In 2014, the United States Supreme Court issued its decision in Hall v. Florida, 134 S.Ct. 1986, 1990 (2014), in which it held that Florida's interpretation of its statute prohibiting the imposition of the death sentence upon an intellectually disabled defendant as establishing a strict IQ test score cutoff of 70 "creates an unacceptable risk that persons with intellectual disability will be executed, and thus is unconstitutional." Instead of applying the strict cutoff when assessing the subaverage intellectual functioning prong of the intellectual disability standard, courts must now take into account the standard error of measurement (SEM) of IQ tests. See Hall, 134 S.Ct. at 2001. And "when a defendant's IQ test score falls within the test's acknowledged and inherent margin of error, the defendant must be able to present additional evidence of intellectual disability, including testimony regarding adaptive deficits." Id.

         In the wake of Hall, Quince filed a renewed motion for a determination of intellectual disability as a bar to execution in 2015. Quince did not request another evidentiary hearing or seek to present any new evidence of his alleged intellectual disability but simply asked the trial court to review the record from the 2008 intellectual disability hearing in light of Hall. Quince also argued that although the current state of the law requires a defendant to prove his or her intellectual disability by clear and convincing evidence, the trial court should allow Quince to prove his intellectual disability by a preponderance of the evidence because, he alleged, "the 'clear and convincing evidence' requirement runs afoul of Atkins and the Eighth and Fourteenth Amendments to the Constitution of the United States."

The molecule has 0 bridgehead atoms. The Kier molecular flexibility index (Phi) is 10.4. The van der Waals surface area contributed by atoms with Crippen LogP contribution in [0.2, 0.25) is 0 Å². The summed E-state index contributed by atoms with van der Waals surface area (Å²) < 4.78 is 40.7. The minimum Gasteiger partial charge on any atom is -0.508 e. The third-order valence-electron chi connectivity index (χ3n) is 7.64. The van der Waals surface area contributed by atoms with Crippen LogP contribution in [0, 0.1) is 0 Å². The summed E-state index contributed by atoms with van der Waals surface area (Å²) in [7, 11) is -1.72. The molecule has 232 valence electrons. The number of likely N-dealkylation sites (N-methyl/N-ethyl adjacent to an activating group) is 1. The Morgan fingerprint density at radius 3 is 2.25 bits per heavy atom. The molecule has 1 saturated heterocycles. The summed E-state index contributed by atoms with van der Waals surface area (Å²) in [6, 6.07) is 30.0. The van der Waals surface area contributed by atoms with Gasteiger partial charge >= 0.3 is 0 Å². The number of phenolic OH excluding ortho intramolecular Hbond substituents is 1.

At the hearing held on Quince's renewed motion, the trial court acknowledged that although it had heard evidence regarding all three prongs of the intellectual disability standard at Quince's 2008 hearing, it denied Quince's initial intellectual disability claim based solely on his failure to demonstrate that he meets the significantly subaverage general intellectual functioning prong. The trial court agreed with Quince that Hall should be applied retroactively to his case but disagreed that Quince should be allowed to prove his intellectual disability by a preponderance of the evidence instead of clear and convincing evidence. The trial court stated that it would review the record and evidence from Quince's 2008 intellectual disability hearing and reconsider his intellectual disability claim in light of Hall. After reviewing the record and considering written memoranda from both parties, the trial court concluded that Quince failed to prove that he is intellectually disabled because none of the three IQ scores he had presented-77, 79, and 77-fell within the SEM and Quince "was not precluded from presenting additional evidence of intellectual disability, including testimony regarding adaptive deficits." This appeal follows.